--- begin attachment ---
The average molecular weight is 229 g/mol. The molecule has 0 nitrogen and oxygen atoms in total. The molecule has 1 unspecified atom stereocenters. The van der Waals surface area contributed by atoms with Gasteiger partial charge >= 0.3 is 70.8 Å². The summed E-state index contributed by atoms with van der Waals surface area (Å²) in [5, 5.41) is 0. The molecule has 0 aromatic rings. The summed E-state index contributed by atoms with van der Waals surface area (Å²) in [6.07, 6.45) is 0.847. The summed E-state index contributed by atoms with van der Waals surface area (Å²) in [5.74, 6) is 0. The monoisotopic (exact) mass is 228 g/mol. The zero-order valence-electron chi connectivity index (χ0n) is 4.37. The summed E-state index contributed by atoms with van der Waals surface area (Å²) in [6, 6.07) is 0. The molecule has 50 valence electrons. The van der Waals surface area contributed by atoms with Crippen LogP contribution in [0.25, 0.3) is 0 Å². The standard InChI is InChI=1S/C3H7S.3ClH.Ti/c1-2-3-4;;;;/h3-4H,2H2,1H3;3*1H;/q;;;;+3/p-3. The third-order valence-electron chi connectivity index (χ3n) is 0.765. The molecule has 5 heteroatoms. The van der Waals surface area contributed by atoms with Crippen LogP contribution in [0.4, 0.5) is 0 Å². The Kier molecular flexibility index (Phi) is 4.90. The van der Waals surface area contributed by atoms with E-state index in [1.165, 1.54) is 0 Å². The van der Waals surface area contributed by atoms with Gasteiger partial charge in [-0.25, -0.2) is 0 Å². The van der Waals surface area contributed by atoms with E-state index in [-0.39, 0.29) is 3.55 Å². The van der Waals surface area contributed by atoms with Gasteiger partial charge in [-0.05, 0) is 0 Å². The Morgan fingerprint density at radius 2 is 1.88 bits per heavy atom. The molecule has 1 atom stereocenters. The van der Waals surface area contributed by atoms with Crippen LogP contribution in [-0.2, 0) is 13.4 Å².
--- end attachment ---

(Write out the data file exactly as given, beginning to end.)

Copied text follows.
The average molecular weight is 229 g/mol. The molecule has 0 nitrogen and oxygen atoms in total. The molecule has 1 unspecified atom stereocenters. The van der Waals surface area contributed by atoms with Gasteiger partial charge >= 0.3 is 70.8 Å². The summed E-state index contributed by atoms with van der Waals surface area (Å²) in [5, 5.41) is 0. The molecule has 0 aromatic rings. The summed E-state index contributed by atoms with van der Waals surface area (Å²) in [6.07, 6.45) is 0.847. The summed E-state index contributed by atoms with van der Waals surface area (Å²) in [5.74, 6) is 0. The monoisotopic (exact) mass is 228 g/mol. The zero-order valence-electron chi connectivity index (χ0n) is 4.37. The summed E-state index contributed by atoms with van der Waals surface area (Å²) in [6, 6.07) is 0. The molecule has 50 valence electrons. The van der Waals surface area contributed by atoms with Crippen LogP contribution in [0.25, 0.3) is 0 Å². The standard InChI is InChI=1S/C3H7S.3ClH.Ti/c1-2-3-4;;;;/h3-4H,2H2,1H3;3*1H;/q;;;;+3/p-3. The third-order valence-electron chi connectivity index (χ3n) is 0.765. The molecule has 5 heteroatoms. The van der Waals surface area contributed by atoms with Crippen LogP contribution in [0.4, 0.5) is 0 Å². The Kier molecular flexibility index (Phi) is 4.90. The van der Waals surface area contributed by atoms with E-state index in [1.165, 1.54) is 0 Å². The van der Waals surface area contributed by atoms with Gasteiger partial charge in [-0.25, -0.2) is 0 Å². The van der Waals surface area contributed by atoms with E-state index in [-0.39, 0.29) is 3.55 Å². The van der Waals surface area contributed by atoms with Gasteiger partial charge in [-0.05, 0) is 0 Å². The Morgan fingerprint density at radius 2 is 1.88 bits per heavy atom. The molecule has 1 atom stereocenters. The van der Waals surface area contributed by atoms with Crippen LogP contribution in [-0.2, 0) is 13.4 Å².